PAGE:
Wednesday, May 12, 2021

Gideon the Ninth hides a sweet romance in a Grimdark world

 Charles Stross has famously described Gideon the Ninth as lesbian necromancers in space. Which is pretty meme-worthy and not an unfair description, even if it sets up an expectation of explicit sex scenes when there aren’t even implicit ones. Me, I’d rather describe it as War Hammer 40K reimagined as a young adult romance.

While I want to minimize spoilers, the basic plot of Gideon the Ninth is that the undying emperor of humanity needs super necromancers and requests that the nine great houses each send a trainee. And because there wouldn’t be a plot otherwise, horrible things happen.

The hero of our story is Gideon who is from the ninth house and sent to be the swords woman for her house’s necromancer. Who she grew up with in the death cult that is the ninth house and the two have a tumultuous relationship to put it mildly.

There’s a lot of good stuff to unpack with Gideon the Ninth, even trying to not spoil the plot.

The world building is tasty. Set more than a millennia in the future, humanity has a galactic empire that is ruled by an undying emperor who once resurrected the entire solar system. (I’m hoping later books give us a little nore insight into that, including the possibility that it’s all a lie) And the empire literally run on death magic with necromancers being a key part of how they do business.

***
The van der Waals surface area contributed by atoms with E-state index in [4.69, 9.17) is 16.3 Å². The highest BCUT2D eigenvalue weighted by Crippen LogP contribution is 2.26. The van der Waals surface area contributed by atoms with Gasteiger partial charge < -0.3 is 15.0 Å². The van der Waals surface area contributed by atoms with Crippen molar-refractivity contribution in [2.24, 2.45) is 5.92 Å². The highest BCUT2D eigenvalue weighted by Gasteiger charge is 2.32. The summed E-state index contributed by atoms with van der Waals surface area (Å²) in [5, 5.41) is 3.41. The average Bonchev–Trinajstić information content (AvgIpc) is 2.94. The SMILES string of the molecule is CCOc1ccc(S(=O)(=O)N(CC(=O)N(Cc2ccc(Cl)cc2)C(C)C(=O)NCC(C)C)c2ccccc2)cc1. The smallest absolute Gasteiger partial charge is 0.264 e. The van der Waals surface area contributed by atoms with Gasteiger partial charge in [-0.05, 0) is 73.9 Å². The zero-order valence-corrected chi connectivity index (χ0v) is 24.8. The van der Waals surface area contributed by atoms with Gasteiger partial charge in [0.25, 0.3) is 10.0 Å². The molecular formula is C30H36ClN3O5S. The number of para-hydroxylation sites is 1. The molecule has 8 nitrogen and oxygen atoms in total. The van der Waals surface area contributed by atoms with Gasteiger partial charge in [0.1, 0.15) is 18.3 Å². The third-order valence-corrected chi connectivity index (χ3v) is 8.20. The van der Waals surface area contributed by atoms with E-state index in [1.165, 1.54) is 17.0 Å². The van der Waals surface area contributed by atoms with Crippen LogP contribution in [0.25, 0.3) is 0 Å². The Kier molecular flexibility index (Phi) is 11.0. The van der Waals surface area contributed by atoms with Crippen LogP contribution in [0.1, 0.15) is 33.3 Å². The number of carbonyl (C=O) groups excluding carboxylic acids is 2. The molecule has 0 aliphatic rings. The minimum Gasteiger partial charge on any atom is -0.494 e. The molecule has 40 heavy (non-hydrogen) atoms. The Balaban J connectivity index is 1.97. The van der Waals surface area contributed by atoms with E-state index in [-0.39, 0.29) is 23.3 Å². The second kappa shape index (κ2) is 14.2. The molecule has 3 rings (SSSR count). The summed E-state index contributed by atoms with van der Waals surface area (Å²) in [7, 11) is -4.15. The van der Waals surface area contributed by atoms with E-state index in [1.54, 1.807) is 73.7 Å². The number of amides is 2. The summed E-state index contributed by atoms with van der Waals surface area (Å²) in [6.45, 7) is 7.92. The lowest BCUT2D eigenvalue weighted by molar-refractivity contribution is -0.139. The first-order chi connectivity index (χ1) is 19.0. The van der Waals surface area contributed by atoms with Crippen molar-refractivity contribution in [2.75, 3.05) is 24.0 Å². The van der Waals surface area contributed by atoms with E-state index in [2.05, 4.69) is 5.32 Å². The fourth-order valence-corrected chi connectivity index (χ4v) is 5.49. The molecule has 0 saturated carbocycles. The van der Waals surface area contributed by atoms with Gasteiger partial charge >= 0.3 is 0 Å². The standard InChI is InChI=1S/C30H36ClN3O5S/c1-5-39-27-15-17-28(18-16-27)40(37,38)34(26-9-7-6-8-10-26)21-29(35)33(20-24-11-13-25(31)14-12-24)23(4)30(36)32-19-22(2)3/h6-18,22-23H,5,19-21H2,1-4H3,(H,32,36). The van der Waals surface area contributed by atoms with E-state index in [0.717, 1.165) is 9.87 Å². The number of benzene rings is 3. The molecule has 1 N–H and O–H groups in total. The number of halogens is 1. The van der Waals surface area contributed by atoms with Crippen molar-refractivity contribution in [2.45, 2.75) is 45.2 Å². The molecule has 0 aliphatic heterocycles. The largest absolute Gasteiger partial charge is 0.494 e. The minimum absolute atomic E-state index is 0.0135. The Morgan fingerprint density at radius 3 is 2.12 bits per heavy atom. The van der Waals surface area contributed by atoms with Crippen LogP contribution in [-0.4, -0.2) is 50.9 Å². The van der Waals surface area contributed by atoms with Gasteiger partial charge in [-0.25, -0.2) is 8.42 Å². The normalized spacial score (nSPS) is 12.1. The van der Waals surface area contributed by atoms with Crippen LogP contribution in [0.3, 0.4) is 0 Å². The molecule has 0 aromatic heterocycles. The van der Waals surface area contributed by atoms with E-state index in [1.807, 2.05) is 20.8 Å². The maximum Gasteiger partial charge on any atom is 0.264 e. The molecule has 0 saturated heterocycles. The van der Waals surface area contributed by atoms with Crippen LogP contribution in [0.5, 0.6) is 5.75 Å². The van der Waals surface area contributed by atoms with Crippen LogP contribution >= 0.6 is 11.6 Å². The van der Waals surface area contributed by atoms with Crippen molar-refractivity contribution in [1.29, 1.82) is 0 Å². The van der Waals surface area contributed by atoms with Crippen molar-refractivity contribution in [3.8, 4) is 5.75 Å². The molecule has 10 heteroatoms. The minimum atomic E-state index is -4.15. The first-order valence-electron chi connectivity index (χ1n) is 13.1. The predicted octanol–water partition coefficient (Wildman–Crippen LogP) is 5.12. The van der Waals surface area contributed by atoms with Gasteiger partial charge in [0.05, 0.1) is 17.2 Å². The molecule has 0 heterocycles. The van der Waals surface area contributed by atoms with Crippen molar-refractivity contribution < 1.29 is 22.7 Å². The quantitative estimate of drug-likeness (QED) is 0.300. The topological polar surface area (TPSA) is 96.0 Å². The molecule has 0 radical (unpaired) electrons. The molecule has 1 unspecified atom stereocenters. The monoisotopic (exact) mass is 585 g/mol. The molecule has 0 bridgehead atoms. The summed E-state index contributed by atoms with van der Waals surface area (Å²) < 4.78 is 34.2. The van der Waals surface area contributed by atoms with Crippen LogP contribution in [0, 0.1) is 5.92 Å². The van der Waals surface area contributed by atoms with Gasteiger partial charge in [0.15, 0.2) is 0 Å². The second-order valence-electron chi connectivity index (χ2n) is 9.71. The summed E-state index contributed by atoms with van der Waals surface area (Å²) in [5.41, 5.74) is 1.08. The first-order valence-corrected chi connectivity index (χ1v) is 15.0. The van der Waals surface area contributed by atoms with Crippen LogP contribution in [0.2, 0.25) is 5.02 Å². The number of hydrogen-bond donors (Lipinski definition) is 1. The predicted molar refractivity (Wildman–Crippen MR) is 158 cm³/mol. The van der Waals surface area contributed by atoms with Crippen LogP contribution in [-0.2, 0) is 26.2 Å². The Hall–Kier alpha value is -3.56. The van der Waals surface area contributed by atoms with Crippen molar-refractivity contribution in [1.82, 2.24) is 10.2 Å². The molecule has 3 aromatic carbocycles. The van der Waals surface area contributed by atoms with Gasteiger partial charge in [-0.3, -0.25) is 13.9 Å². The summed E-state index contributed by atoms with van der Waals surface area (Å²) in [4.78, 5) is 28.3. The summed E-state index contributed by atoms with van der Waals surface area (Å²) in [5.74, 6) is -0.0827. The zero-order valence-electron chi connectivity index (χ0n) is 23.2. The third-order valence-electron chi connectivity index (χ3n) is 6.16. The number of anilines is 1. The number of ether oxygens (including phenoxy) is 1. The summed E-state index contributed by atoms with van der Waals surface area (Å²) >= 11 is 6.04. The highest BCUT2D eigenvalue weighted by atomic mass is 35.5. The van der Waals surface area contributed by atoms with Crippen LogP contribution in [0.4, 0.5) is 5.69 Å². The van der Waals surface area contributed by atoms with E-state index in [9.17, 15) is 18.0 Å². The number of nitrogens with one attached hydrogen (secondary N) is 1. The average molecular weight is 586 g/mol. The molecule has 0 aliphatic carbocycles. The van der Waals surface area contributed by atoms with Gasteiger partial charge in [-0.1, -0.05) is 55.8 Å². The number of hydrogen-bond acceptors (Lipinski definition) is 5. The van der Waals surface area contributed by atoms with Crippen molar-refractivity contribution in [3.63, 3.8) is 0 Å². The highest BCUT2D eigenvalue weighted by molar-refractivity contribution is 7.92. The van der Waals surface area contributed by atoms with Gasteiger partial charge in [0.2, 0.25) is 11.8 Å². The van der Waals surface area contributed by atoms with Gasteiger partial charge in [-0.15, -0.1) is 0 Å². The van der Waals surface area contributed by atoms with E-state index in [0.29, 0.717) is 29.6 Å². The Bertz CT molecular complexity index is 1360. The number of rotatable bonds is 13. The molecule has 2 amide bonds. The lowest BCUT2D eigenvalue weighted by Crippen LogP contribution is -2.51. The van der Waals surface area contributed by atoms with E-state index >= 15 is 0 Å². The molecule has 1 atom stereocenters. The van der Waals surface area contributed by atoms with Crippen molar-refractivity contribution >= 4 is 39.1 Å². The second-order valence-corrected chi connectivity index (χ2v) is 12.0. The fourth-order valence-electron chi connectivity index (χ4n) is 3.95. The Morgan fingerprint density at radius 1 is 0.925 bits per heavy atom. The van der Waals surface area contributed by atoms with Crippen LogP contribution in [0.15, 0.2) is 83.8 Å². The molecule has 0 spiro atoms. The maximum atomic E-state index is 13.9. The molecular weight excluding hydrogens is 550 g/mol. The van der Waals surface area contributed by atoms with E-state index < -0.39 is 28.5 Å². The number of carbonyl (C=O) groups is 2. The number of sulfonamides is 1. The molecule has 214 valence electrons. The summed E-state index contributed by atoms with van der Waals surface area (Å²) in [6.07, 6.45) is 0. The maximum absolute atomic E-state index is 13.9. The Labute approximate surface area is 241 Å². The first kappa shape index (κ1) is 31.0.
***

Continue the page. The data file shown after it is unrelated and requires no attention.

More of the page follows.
The book takes place in this solar system (which, according to the index, is the only place where necromancers can be born) I know that the empire is fighting wars but we don’t know if it’s with aliens or other humans or chaos marines. While the setting has plenty of differences from WH40K, there is still a similar grim dark, gothic horror vibe.

Which is contrasted but not undercut by a lot of snark. Gideon is an incredibly snarky. Which is also obviously a coping mechanism but her childhood makes Harry Potter’s seem like Christopher Robinson’s so any kind of coping is impressive. It also grounds the story, making it clear a galactic empire run by necromancy is her regular old world.

And while the book is all grim dark and full of more undead than the Tomb of Horrors, the heart of the book is Gideon’s relationships, including her realizing that she can have relationships. The book isn’t marketed as a Young Adult book as far I know but it uses the tools of one very well. (This is not a knock)

I went into Gideon the Ninth expecting cheesy gothic horror. Instead, I found sweet and snarky.

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